Teaching Moments in the Area of Corporate-Securities Law: The Dell Buyout and the Apple/Einhorn Dispute (Part 3)
The battle between David Einhorn and Apple is in many ways an even more interesting teaching moment. The battle not only involves interpretations of the proxy rules (something inevitably reviewed in any securities class) but also the application of the blank check stock provisions (a staple of many classes on corporations or business entities).
Blank check stock provisions are common (one suspect universal). They provide management with the authority to create, by board resolution, a new class of stock. The description of the new class is filed with the applicable state office and becomes part of the articles of incorporation. In other words, the provision represents the most significant example of the board having the power to amend the articles of incorporation without shareholder approval (there are other more ministerial amendments that boards can also make).
Blank check stock provisions are viewed as necessary because boards need the flexibility to quickly adopt new classes of stock. An investor who wants to invest but insists on a dividend preference may not want to wait around for the new class of stock to be approved by shareholders, something that can entail a time consuming process. Less discussed, there is the risk that shareholders will not approve the new class. Particularly in the case of a preference class of stock, common shareholders may view themselves as disadvantaged by the new class and not approve its creation.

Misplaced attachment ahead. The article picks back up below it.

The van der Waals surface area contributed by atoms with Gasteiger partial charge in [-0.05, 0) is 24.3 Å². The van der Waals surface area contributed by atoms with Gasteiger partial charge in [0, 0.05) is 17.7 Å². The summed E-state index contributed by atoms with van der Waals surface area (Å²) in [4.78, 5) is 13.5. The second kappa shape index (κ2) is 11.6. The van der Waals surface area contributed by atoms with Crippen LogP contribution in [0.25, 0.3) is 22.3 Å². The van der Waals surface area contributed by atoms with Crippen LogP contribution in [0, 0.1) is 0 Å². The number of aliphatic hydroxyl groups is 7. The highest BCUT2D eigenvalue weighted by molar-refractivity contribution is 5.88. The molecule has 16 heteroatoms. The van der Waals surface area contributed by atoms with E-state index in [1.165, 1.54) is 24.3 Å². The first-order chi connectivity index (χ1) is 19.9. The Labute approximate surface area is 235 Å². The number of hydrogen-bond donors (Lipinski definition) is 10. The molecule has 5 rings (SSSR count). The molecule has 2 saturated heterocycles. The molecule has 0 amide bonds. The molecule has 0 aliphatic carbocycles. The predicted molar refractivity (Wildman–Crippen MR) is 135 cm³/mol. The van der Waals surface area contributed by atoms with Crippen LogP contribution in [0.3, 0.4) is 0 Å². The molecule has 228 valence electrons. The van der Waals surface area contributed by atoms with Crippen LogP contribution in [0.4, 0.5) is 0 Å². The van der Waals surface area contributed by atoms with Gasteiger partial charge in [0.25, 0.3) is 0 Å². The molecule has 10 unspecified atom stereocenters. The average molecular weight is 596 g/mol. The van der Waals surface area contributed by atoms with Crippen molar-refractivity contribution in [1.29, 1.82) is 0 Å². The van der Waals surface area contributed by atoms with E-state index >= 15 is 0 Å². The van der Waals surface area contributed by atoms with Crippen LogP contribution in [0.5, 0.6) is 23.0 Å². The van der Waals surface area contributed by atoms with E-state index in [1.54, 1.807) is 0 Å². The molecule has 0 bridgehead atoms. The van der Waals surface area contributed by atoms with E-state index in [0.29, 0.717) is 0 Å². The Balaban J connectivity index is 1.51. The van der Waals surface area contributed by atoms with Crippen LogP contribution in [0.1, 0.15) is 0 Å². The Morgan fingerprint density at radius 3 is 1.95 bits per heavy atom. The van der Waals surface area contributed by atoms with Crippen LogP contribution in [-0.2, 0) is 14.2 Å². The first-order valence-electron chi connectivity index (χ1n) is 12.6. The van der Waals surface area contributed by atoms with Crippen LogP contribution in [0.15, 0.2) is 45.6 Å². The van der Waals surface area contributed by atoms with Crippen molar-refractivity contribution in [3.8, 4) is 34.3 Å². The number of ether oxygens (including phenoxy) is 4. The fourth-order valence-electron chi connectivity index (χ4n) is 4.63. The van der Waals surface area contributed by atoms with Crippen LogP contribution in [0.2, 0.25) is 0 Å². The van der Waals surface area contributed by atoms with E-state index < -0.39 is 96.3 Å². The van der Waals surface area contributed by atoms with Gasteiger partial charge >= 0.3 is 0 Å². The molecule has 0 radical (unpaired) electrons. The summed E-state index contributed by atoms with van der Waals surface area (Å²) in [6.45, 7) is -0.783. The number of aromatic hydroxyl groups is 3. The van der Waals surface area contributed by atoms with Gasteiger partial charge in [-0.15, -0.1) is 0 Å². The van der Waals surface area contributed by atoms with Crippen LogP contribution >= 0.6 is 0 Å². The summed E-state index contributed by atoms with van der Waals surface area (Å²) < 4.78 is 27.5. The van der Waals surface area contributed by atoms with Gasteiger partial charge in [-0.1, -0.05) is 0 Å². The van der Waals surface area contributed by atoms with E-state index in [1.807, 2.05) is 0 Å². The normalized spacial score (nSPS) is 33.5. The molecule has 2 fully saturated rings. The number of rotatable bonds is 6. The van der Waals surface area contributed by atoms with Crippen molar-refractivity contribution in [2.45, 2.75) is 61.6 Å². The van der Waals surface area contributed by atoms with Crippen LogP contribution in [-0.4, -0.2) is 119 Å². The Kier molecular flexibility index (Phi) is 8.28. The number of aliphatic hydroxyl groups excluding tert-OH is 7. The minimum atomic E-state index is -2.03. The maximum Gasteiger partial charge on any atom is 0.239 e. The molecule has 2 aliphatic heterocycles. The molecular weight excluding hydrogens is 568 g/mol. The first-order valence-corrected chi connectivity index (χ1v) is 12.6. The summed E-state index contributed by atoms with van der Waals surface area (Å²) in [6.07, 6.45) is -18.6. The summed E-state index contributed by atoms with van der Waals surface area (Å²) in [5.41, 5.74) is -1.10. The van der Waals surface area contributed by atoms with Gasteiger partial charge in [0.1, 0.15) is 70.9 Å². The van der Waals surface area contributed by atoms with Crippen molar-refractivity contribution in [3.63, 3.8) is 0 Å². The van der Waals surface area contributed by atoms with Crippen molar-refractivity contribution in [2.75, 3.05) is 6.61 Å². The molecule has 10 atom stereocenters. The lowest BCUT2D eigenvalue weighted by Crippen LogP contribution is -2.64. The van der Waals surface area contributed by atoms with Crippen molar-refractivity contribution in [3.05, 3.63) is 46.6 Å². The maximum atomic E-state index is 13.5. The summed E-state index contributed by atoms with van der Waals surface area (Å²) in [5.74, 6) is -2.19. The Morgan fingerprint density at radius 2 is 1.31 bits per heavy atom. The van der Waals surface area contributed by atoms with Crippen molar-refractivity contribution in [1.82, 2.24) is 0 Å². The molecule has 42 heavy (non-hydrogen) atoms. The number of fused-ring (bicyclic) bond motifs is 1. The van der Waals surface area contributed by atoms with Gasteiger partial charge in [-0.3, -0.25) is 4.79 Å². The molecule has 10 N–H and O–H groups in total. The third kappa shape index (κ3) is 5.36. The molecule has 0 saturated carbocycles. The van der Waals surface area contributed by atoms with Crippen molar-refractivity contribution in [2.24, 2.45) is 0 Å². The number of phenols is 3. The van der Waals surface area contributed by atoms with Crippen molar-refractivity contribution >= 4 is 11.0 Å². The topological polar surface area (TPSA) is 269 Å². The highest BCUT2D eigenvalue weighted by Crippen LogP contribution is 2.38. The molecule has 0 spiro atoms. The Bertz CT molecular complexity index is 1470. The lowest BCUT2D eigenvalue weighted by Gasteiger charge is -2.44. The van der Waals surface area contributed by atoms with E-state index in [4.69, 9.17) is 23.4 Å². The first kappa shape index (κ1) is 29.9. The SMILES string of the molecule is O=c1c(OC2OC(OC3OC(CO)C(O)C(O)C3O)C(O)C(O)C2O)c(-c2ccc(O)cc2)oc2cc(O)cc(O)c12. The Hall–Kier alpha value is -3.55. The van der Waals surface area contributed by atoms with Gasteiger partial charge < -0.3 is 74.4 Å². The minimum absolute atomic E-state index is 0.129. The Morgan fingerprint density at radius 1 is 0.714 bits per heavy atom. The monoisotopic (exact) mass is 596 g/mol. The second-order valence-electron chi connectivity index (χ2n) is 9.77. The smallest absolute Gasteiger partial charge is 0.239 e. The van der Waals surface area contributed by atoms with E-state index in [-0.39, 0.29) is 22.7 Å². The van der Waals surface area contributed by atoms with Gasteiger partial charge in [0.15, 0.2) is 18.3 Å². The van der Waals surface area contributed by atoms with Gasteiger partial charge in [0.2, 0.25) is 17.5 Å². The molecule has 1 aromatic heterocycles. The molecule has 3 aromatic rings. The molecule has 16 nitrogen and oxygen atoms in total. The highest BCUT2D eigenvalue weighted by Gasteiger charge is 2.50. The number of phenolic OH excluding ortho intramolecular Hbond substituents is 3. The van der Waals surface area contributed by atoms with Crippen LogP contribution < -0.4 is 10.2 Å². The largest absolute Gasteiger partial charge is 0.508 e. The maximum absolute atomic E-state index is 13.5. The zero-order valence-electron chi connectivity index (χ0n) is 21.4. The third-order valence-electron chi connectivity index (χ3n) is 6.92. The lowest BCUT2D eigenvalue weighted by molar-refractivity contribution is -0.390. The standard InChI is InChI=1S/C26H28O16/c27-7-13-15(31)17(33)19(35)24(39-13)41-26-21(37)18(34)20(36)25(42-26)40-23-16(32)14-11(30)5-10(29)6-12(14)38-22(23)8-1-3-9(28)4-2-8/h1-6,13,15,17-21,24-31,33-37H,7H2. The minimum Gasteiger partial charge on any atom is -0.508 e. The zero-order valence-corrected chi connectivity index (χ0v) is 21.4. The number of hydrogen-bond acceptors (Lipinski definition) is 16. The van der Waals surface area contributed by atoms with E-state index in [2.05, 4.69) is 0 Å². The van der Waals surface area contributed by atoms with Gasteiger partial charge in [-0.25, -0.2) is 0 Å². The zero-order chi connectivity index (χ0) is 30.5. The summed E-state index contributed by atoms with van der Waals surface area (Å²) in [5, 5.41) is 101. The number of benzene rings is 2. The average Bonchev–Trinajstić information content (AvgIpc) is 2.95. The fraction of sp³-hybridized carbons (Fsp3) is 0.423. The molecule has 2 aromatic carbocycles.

Because these provisions augment board authority, any effort at repeal would most likely come from shareholders. Shareholders might be willing to deprive the board of the authority to act quickly to create a new class of stock in order to have a veto over the creation of a new class that they might find disadvantageous. Boards, on the other hand, would generally oppose efforts to eliminate blank check stock provisions (something, as an article amendment, they have to initiate) since it reduces their discretion in connection with the management of the company.
Lesson number 1 in the classroom is that anything taught as a general rule likely has exceptions. Thus, the battle lines in the Apple-Einhorn conflict took the traditional positions with respect to blank check stock provisions and stood them on their head.
On the one hand, the Apple board has proposed a repeal of the blank check stock provision, effectively agreeing to reduce its own authority. The approach is opposed by a shareholder of Apple, David Einhorn. Einhorn wants the board to retain the authority to issue new classes of stock, even those that could be disadvantageous to common stock holders. Thus, Einhorn wants more authority for the board and less for shareholders.